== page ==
Paire scoops on the court, tanks and crashes out of Argentina Open

(Reuters) – Frenchman Benoit Paire dropped out of the Argentina Open after thinning out his last service game and being docked for a point for slashing the court in a loss of 4 -6 6-3 6-1 to Francisco Cerundolo.

PHOTO FILE: Tennis – ATP Cup – Melbourne Park, Melbourne, Australia, February 5, 2021 French pair Benoit in action during his group stage match against Dominic Thiem Austrian REUTERS / Kelly Defina

Paire lost world number 29, who finished third in the competition, his temple over a line call when he went 2-0 down in the second set after Cerundolo ‘s service down the middle was considered an ace.

The bearded 31-year-old made a strong argument with the chairman of the court over a sign in the clay next to the line but failed to get the officer to turn the call over.

Paire then spat on the signal and shouted obscenity, earning a warning for breaking the first code of conduct.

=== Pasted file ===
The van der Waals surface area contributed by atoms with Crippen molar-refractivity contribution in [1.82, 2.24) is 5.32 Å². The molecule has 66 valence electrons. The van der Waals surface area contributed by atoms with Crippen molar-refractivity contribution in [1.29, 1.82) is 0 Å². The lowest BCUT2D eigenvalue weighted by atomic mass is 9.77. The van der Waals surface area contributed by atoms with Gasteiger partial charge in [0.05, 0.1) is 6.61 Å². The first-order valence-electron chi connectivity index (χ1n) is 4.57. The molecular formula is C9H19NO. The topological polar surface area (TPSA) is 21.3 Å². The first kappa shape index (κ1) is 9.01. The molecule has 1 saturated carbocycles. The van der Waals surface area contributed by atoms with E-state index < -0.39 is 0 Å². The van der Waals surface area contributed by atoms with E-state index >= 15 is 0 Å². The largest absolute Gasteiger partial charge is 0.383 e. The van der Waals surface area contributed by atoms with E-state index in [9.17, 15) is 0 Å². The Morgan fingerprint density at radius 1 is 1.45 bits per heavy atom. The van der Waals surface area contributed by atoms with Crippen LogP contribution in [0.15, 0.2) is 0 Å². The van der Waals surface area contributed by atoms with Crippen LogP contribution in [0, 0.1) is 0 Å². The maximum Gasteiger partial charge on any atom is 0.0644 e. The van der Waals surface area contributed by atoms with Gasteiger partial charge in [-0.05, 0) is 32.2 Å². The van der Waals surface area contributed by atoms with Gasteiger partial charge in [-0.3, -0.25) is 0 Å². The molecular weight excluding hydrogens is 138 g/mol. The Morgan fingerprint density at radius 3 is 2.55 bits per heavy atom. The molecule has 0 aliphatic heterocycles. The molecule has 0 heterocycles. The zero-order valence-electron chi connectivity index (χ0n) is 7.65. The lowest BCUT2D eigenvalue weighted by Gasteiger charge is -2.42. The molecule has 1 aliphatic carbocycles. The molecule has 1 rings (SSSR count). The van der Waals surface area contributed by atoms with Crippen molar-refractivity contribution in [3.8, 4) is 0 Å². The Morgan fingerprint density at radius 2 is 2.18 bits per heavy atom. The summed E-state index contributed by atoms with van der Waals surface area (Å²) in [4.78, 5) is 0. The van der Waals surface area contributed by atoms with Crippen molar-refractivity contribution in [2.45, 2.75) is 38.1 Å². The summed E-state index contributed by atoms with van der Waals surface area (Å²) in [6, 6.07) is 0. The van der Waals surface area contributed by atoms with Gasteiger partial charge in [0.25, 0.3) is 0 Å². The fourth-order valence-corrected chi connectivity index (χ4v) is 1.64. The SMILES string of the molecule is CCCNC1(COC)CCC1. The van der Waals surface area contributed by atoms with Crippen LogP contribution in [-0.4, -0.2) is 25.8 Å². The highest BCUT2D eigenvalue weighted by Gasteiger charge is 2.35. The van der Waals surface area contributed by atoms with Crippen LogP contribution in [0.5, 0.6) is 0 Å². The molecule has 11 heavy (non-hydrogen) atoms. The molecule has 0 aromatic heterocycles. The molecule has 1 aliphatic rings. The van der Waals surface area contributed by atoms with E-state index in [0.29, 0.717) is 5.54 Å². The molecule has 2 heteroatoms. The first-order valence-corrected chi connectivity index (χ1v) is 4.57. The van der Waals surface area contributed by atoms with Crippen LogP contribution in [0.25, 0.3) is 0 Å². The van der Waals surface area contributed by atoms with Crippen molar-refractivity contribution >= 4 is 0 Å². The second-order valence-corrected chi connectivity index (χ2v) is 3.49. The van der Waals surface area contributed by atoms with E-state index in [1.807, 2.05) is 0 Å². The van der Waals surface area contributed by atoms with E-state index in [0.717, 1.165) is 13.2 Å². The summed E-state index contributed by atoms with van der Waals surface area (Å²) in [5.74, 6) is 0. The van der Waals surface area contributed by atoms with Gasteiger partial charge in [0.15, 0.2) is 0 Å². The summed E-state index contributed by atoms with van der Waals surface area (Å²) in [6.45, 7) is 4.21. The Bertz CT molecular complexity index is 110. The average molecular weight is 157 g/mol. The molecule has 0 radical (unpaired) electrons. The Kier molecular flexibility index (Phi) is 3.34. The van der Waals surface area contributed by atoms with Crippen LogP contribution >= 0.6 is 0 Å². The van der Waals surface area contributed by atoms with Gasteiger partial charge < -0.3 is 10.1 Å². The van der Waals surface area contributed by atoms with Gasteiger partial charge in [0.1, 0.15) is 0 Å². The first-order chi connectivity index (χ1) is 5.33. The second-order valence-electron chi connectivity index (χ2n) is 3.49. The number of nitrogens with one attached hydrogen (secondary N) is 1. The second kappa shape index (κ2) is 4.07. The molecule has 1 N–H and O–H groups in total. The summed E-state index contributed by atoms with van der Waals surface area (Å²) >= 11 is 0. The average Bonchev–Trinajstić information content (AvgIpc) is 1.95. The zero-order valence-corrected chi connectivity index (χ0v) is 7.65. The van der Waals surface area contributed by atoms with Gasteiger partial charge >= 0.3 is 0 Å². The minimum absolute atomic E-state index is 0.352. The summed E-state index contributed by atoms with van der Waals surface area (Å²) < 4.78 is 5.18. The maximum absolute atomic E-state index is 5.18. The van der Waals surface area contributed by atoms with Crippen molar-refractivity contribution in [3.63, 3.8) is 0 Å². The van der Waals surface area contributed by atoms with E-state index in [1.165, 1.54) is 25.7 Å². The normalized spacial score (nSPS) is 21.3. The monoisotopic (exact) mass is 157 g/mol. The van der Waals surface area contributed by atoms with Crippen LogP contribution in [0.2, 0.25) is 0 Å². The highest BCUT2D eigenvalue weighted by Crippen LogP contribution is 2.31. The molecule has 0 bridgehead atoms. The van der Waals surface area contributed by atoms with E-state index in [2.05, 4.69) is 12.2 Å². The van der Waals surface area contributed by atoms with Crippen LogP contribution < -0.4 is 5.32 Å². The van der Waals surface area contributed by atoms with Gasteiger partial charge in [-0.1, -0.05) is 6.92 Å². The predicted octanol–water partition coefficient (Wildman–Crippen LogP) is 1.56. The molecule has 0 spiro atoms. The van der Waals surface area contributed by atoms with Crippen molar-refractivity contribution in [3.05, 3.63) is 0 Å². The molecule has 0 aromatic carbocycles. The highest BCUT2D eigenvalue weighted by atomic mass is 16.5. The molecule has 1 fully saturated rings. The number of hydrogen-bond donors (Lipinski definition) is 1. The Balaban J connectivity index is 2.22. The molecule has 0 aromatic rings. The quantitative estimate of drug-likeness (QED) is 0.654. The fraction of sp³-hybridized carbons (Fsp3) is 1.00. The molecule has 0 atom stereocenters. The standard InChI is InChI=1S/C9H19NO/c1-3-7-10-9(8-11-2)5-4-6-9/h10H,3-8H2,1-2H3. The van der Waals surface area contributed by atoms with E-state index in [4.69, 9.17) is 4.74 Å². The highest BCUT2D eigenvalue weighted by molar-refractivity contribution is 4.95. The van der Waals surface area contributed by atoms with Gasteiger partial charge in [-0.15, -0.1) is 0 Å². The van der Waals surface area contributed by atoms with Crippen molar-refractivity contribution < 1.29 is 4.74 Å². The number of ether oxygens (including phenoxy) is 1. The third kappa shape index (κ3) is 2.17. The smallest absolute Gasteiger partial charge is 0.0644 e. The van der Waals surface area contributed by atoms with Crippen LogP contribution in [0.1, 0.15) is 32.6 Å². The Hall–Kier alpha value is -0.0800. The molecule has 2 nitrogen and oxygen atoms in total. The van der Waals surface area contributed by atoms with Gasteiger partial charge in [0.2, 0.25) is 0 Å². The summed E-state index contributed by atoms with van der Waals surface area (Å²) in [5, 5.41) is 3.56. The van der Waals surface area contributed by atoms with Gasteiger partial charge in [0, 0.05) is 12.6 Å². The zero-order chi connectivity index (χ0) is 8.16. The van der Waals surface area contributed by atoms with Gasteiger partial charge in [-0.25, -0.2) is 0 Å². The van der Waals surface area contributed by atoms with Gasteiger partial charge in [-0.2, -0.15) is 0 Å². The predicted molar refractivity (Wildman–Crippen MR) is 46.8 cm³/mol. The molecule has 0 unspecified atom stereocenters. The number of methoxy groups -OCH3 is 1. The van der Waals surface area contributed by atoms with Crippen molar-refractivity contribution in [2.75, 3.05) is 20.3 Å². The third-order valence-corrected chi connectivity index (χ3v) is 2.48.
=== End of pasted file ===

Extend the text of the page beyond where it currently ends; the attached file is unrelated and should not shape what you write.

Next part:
Later in the set, a point was made for breaking a second code of conduct after being slammed again and arguing with the umpire of the chairman.

Serving at 5-1 down in the third set, Paire made two seemingly double faults deliberately to lose the game, knocking his last serve wide enough while a ball -ball still on court getting back to its previous service.

After the match, he posted a photo of his $ 8.50 million win and wrote: “Ultimately it’s worth a draw.”

Paire has a reputation as a chieftain, and has had several notoriety throughout his career, including being kicked out of the 2016 Rio Olympics by the French delegation for being spending too much time away from the city of athletes.

After being knocked out of the first round of the Australian Open, Paire launched a tirade at organizers, accusing them of “disgracefully” treating players during quarantine ahead of the Grand. Slam.

Cerundolo, who won his brother Juan Manuel ‘s Cordoba Open in Argentina last week, advanced to a quarter – final clash against sixth seed Pablo Andujar.

Reporting by Ian Ransom in Melbourne; edited by Richard Pullin